Norwegian literature is on the up. That is certain. With Jo Nesbø’s Harry Hole novels and Karl Ove Knausgård’s sensational My Struggle series, there is greater international interest in authors from Norway than ever. But non-fiction is now eating into the dominance of fiction. From unexpected bestseller’s like Lars Mytting’s Norwegian Wood and Erling Kagge’s Silence, to feminist literature like The Wonder Down Under, we look at the rise and rise of Norwegian non-fiction.
The increase in non-fiction from Norway should naturally be seen through the broader picture of the growing popularity of Nordic and Norwegian literature in general. Increasingly widely-read among Nordic neighbours and in Germany, non-fiction is rising; especially in English.
The rise in the last decade has been huge. In 2004, Norwegian Literature Abroad (NORLA) gave translation grants to 107 titles across all genres. In 2017 – the last year with full figures – non-fiction alone accounts for nearly 130 titles, up from 107 in 2016 and 92 in 2015. In 2011, just a fifth of titles (that were awarded a grant) translated into English were non-fiction. In 2016 and 2017 this figure touched 40%.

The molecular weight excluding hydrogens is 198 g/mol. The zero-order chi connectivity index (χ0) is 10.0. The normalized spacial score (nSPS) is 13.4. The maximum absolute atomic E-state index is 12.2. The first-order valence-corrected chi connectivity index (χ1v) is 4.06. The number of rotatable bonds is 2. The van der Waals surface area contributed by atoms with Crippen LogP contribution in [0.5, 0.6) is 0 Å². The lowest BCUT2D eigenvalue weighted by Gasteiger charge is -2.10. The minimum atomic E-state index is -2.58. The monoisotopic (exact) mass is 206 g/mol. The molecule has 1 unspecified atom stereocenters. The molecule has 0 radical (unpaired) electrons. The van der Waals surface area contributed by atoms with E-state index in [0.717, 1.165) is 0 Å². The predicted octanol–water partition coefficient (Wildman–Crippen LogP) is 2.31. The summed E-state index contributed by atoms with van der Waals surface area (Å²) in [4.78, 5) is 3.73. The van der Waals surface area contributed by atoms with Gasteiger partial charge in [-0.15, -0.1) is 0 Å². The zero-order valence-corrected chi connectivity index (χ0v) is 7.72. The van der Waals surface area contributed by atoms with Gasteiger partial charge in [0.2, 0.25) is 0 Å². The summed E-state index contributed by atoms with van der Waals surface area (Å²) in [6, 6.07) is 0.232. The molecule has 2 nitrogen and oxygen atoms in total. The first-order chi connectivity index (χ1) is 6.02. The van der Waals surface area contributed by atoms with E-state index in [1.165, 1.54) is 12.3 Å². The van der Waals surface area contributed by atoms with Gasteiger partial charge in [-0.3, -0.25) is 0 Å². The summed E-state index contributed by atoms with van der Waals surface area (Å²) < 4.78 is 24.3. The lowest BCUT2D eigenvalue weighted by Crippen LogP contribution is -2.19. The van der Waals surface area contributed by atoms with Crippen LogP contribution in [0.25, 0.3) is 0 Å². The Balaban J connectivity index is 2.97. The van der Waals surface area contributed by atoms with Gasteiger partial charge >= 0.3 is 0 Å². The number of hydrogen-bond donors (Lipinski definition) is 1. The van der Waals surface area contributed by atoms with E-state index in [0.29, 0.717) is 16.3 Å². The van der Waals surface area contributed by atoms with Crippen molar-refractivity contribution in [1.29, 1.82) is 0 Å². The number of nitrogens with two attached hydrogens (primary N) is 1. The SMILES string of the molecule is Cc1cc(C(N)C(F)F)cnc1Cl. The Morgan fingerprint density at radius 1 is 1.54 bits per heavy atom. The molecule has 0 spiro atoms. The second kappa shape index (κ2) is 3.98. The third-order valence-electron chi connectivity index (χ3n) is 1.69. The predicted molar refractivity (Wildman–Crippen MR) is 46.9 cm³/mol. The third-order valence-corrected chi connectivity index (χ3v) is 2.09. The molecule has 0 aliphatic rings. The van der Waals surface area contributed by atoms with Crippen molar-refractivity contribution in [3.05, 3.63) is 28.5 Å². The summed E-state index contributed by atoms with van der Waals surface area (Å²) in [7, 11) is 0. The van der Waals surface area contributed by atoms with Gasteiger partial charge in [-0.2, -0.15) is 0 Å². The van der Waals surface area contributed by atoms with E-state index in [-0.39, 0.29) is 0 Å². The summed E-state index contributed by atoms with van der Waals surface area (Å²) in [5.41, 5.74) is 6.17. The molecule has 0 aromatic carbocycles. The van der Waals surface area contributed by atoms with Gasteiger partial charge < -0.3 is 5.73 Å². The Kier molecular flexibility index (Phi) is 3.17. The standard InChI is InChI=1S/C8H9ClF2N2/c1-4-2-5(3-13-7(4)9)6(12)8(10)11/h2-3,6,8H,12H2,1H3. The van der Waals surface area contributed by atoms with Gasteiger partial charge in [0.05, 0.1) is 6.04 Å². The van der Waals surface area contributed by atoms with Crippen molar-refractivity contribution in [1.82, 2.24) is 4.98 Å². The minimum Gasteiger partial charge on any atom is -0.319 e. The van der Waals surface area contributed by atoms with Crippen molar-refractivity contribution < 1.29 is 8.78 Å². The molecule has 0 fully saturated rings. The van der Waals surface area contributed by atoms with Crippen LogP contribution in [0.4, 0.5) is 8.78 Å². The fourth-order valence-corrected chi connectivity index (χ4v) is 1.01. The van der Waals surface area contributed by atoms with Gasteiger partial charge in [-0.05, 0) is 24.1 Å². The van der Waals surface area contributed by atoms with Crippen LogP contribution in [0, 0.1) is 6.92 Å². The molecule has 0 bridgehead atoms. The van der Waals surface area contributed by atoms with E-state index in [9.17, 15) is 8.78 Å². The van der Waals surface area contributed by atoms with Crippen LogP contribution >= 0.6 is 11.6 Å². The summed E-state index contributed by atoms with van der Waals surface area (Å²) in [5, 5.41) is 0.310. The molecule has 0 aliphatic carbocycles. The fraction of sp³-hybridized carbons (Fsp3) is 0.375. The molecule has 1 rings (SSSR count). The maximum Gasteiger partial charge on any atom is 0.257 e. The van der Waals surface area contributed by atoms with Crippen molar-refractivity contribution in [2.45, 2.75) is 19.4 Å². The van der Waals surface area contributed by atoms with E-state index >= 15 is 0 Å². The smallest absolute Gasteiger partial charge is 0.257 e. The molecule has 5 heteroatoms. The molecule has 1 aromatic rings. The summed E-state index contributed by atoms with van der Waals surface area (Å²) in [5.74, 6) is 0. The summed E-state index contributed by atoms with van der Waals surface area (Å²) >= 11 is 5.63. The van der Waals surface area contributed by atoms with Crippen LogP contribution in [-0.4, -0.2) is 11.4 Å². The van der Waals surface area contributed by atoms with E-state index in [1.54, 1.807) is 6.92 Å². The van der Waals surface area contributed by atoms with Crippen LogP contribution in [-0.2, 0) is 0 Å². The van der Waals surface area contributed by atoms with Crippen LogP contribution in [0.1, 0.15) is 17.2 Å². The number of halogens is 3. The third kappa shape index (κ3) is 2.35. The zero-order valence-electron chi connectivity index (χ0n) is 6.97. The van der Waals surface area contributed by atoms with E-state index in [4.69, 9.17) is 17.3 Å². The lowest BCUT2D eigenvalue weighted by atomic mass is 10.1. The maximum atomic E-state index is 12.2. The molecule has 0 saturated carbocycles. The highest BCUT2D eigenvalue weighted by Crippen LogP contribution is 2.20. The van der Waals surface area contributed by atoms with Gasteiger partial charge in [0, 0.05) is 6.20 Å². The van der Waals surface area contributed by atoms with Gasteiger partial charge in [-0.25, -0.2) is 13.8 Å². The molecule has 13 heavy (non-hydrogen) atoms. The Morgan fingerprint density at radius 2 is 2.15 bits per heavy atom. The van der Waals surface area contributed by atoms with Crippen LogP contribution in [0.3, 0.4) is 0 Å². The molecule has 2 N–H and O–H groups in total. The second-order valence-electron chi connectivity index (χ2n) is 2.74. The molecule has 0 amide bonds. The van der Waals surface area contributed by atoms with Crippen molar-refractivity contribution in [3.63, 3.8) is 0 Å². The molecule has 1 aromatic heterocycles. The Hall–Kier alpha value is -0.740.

Where did it all start, though? Cast your mind back a couple of years. To the autumn and winter of 2016. “Hygge” had arrived onto the shores of Britain from Denmark in the form of several shelves’ worth of books on cosiness, warmth and how to enjoy the dark, winter nights the Scandinavian way.